A Veterinary Perspective on Captive Primate Welfare (Part 2)

Legislative Remedies: The Captive Primate Safety Act

Turning from the judiciary to the legislative front, Congress may also be debating primate protection soon, in the form of the Captive Primate Safety Act (CPSA). Introduced into Congress several times since 2005, the bill has yet to pass both houses in the same legislative session. Approved by a Senate committee last year, it will likely be reintroduced again soon.

CPSA would, through an amendment to the Lacey Act, make it illegal for a private individual to “import, export, transport, sell, receive, acquire, or purchase [primates] in interstate or foreign commerce.” While this legislation would not affect zoos, research facilities, or other federally licensed entities, it would decrease the number of primates sold as pets via the Internet, private dealers, and auctions.

Captive Primates are Inappropriate Companion Animals

Dr. Reyes-Illg providing medical care to chimpanzees at the Sanaga-yong Chimpanzee Rescue Center in Cameroon.  Dr. Gwendy Reyes-Illg

Currently, the trade in primates is largely unregulated, with an estimated 15,000 primates in private hands. Working with sanctuaries, I have met several of these individuals after their “owners” surrendered them.

At the Center for Great Apes, I met Linus, a 16-year old orangutan. When Linus arrived, he could have been a poster-child for why primates should not be pets. Purchased as an infant, he soon became too large and strong to be carried around. His “owners” simply put him in their basement, adding another tiny cage to the two that housed their other apes.

After living like this for over a decade, Linus’s muscles were so atrophied, he could not move without trembling. His hair was matted with pounds of feces. He was finally surrendered to the sanctuary only when he had begun disassembling his cage from the inside and an escape seemed imminent.

Jungle Friends, a monkey sanctuary, cares primarily for monkeys whose background is that of “child surrogate” and “pet.” Often, monkeys wind up in sanctuaries after they incur health problems, such as diabetes, caused by inappropriate diet and poor living conditions. Primates’ long lifespans, typically 30 to 55 years depending on the species, tend to be longer than those purchasing them can commit to them. The less fortunate are simply abandoned or euthanized.

Monkey dealers frequently boast their specialization in “human-socialized” monkeys. This virtually guarantees that the dealer removes newborns from their mothers at birth, denying them the essential period of constant contact so key to their psychological development. Ignoring the dual needs for maternal bonding and large areas in which to exercise, online monkey dealers assure potential buyers that infant monkeys can be conveniently kept in wire cages as long as they are provided routine feedings.

Public Health and Safety Concerns of Primate Pets

Charla Nash spoke to the media and members of Congress on Capitol Hill about the Captive Primate Safety Act in July 2014.  Pete Marovich for The HSUS

The Senate committee that passed CPSA reported that its support was based not only on considerations of primate welfare, but also arose out of concerns for public health and safety. Because we are so closely related to primates evolutionarily, more infectious diseases can be transmitted to us from primates than from other species. Some may cause few symptoms in primates, but are serious or fatal in humans.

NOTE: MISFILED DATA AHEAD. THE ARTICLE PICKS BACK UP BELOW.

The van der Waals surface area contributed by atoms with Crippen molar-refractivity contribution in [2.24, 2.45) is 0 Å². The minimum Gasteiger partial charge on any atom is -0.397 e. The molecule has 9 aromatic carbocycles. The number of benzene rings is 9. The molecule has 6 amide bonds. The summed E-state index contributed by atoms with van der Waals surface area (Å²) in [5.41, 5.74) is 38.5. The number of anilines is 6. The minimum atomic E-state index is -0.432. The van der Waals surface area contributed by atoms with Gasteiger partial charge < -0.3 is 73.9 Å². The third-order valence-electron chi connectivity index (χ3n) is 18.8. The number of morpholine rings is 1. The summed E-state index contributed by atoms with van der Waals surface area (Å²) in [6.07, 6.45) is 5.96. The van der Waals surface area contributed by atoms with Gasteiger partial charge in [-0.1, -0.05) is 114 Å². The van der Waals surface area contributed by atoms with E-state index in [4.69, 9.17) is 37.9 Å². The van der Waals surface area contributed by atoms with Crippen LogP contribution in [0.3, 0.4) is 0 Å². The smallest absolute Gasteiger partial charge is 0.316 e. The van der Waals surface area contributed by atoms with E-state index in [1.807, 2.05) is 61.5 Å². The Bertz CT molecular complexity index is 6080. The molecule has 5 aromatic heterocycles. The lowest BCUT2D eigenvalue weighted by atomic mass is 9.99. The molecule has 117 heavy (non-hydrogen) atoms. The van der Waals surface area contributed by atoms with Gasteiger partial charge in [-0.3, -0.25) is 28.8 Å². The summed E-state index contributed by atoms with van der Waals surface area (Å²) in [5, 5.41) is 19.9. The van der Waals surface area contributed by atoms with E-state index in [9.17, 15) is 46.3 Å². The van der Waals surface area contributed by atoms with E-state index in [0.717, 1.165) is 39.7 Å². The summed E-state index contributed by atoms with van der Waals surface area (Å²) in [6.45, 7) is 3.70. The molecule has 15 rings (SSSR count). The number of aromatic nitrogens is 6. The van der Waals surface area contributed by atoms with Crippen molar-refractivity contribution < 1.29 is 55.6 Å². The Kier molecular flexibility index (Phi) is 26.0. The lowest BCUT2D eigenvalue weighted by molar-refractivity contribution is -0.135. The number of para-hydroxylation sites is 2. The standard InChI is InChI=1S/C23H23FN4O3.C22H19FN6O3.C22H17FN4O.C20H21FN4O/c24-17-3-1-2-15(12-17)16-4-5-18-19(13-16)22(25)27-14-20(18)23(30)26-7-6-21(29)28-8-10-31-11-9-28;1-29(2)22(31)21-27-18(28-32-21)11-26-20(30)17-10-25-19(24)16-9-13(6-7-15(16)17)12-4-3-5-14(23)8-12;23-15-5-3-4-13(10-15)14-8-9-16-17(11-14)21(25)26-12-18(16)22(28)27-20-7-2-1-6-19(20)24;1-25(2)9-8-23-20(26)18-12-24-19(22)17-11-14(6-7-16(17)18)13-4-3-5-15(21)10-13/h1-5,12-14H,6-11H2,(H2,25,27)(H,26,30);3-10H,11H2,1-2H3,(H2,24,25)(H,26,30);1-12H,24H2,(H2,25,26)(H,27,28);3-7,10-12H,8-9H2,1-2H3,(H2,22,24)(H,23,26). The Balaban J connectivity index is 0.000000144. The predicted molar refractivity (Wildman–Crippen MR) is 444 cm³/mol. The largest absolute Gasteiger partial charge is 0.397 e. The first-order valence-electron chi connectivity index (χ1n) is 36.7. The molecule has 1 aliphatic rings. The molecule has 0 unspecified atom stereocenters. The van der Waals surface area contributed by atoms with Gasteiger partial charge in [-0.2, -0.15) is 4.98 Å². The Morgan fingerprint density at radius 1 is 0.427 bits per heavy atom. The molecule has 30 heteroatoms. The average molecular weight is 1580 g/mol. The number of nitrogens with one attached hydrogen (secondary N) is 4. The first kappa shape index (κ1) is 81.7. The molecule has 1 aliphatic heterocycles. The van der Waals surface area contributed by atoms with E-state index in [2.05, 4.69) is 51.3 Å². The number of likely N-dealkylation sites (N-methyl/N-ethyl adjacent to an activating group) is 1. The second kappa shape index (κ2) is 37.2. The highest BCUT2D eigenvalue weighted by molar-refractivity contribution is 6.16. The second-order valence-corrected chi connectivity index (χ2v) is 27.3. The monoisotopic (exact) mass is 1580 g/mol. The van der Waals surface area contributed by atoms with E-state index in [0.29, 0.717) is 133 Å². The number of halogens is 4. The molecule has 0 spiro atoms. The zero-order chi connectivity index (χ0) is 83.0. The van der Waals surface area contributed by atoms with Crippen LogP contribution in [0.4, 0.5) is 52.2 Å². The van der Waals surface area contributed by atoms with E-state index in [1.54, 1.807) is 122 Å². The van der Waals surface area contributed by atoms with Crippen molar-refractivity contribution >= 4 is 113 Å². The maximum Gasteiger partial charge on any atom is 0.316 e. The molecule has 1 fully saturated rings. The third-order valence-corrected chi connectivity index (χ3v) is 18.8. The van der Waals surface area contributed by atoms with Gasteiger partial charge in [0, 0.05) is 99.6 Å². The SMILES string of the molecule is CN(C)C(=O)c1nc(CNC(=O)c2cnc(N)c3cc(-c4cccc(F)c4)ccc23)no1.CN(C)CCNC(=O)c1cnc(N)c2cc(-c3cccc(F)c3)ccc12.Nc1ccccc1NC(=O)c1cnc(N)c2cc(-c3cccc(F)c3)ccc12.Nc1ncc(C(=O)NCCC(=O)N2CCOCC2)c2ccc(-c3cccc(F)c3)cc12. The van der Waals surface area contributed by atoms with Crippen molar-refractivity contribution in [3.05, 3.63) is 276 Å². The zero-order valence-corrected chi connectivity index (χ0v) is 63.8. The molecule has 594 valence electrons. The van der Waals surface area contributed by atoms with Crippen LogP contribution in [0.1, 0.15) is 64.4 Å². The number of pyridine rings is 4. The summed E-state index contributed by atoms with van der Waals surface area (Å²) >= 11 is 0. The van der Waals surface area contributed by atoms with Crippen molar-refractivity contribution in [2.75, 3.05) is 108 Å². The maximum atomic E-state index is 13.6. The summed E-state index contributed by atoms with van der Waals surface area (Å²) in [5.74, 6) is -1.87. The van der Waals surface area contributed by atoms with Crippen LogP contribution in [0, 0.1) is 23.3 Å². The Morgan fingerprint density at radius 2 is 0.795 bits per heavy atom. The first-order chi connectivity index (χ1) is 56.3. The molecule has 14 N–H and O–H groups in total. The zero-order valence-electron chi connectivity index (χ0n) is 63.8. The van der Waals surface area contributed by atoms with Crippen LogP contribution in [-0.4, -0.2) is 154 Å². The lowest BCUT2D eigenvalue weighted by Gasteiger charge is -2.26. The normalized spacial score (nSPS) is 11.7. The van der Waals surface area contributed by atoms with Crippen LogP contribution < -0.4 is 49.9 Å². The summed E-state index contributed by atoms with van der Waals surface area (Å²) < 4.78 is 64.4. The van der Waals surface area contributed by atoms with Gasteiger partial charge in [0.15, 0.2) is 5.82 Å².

The risk of injury from a “pet” primate is also high. This was graphically illustrated by the severe mauling of Charla Nash. When she was attacked by Travis, her boss’s 200-pound chimpanzee, Nash’s hands and face were literally ripped off and she contracted an ocular infection which left her blind. Nash now advocates for CPSA, writing about “the lonely, unnatural life that Travis and other primates kept as pets are forced to endure.” She blames primates’ propensity to cause human injury on the deprivation and unnatural conditions they are forced to endure.

Primate Conservation Includes Halting the Trafficking Pipeline

CPSA may positively impact conservation efforts. The illegal international wildlife trade is estimated at $10 billion annually. Creative but tragic primate trafficking operations frequently make the news. While importing “pet” primates into the U.S. from abroad is already banned, the Act may protect wild primates in other countries by countering the increased international demand that is generated by news stories about American celebrities’ primate “pets.”

The main opponents of CPSA are groups representing industries that profit from animal use. Some have questioned the need for CPSA, arguing that the problem is not big enough to warrant federal legislation. They point out that roughly half of states already prohibit private possession of primates and question using federal resources to enforce a ban on interstate trade.

However, a quick Google search is enough to prove the need for this legislation. Topping the search results is a monkey dealer who boasts: “YES WE DO SHIP ANYWHERE IN THE UNITED STATES.” Their website directs visitors to a YouTube video proclaiming that monkeys “make excellent, excellent pets.” Given the vastly divergent state laws, federal restriction on interstate shipment is essential to combatting the primate pet trade.

Concerns about the cost of enforcement similarly lack substance. According to the Congressional Budget Office, “implementing the bill would have no significant effect on the federal budget,” as the Lacey Act is already enforced. Furthermore, the criminal and civil fines collected from violators would help fund CPSA’s enforcement.

The Misguided Exemption for Assistance Monkeys»

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